Second, the fully warmed idle is tuned to 0.95-1.00 lambda even with the oxygen sensor closed loop disabled.

The combination of more air from the same size hole and more fuel per gram of air because of warmup enrichment makes it want to run faster when cold.
I guess I did word that poorly. Yes, more mass air flow, same size air passage.

I've yet to calibrate an engine that didn't want more throttle opening (ETC) or more idle passage opening (IAC) when cold. Plus the corresponding pulsewidth increase for both the increased airflow plus the unburnt fuel passing through (cold piston/valves/cylinder/head will keep a lot of hydrocarbons from being burnt).

For us the right answer has always been to watch the wideband. Yes in the case of very late idle timing burn is happening into the exhaust, and your targeted lambda shifts richer as you are guestimating how much burn is happening in the cylinder vs in the exhaust. But in most normal scenarios the wideband is giving numbers plenty close enough to use. Even at -40C.
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Re: Question about EFI cold start AFR

Post by ptuomov »

adam728 wrote: Tue Nov 03, 2020 3:16 pm I've yet to calibrate an engine that didn't want more throttle opening (ETC) or more idle passage opening (IAC) when cold. Plus the corresponding pulsewidth increase for both the increased airflow plus the unburnt fuel passing through (cold piston/valves/cylinder/head will keep a lot of hydrocarbons from being burnt).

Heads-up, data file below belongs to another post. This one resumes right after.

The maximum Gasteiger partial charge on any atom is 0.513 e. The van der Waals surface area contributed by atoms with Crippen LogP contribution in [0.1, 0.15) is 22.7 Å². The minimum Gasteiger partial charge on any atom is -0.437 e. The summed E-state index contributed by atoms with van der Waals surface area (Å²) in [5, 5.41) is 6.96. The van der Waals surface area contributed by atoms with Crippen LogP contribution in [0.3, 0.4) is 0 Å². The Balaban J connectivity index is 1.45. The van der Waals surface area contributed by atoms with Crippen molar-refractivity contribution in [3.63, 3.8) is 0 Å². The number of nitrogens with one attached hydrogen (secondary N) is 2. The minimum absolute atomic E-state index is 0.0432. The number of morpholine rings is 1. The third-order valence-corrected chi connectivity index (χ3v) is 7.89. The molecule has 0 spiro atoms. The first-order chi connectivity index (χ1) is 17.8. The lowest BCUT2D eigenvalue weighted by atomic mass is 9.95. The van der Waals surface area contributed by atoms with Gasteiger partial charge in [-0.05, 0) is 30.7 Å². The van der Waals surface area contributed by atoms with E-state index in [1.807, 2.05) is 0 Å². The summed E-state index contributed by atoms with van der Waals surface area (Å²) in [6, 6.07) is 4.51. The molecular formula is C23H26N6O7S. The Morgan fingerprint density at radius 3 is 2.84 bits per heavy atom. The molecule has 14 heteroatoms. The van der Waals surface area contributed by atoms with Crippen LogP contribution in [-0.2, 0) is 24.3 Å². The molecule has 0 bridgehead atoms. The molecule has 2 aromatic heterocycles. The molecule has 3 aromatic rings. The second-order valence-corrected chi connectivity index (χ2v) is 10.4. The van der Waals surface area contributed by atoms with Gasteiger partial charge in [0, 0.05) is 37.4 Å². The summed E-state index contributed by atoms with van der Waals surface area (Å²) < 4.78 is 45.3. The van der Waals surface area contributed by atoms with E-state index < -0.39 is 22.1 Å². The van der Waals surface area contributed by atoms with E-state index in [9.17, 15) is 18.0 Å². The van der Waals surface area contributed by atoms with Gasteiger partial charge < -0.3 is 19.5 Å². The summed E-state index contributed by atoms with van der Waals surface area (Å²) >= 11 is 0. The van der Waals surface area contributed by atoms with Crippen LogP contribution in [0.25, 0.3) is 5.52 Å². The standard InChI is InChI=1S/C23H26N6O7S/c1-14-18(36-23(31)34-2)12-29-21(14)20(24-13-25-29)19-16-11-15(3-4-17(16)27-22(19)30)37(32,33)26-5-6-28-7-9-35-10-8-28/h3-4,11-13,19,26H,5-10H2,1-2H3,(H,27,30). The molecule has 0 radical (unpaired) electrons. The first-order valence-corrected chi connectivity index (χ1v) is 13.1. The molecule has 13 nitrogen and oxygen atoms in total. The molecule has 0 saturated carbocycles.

For us the right answer has always been to watch the wideband. Yes in the case of very late idle timing burn is happening into the exhaust, and your targeted lambda shifts richer as you are guestimating how much burn is happening in the cylinder vs in the exhaust. But in most normal scenarios the wideband is giving numbers plenty close enough to use. Even at -40C.
This was unexpected to me also, but it’s a very low friction engine (now) with air run thru massive air to air intercoolers etc. so while surprising to me it’s not implausible that the engine runs better rich and cold than stoichiometric and hot.

I have a calibration algorithm that maps the IAC opening percent to rpm and it clearly shows that same size hole gives a higher rpm with cold engine than hot engine, at least with current warmup enrichment settings.
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Re: Question about EFI cold start AFR

Post by Belgian1979 »

ptuomov wrote: Tue Nov 03, 2020 1:46 pm
Belgian1979 wrote: Tue Nov 03, 2020 1:38 pm As has been mentioned you need to compensate for the loss of fuel due to the cold intake and poor evaporation of the fuel at startup. Current ecu's will allow you to automatically compensate the fuel loss at cold start. It does so to reach the set AFR goal. That is basically still what you always run.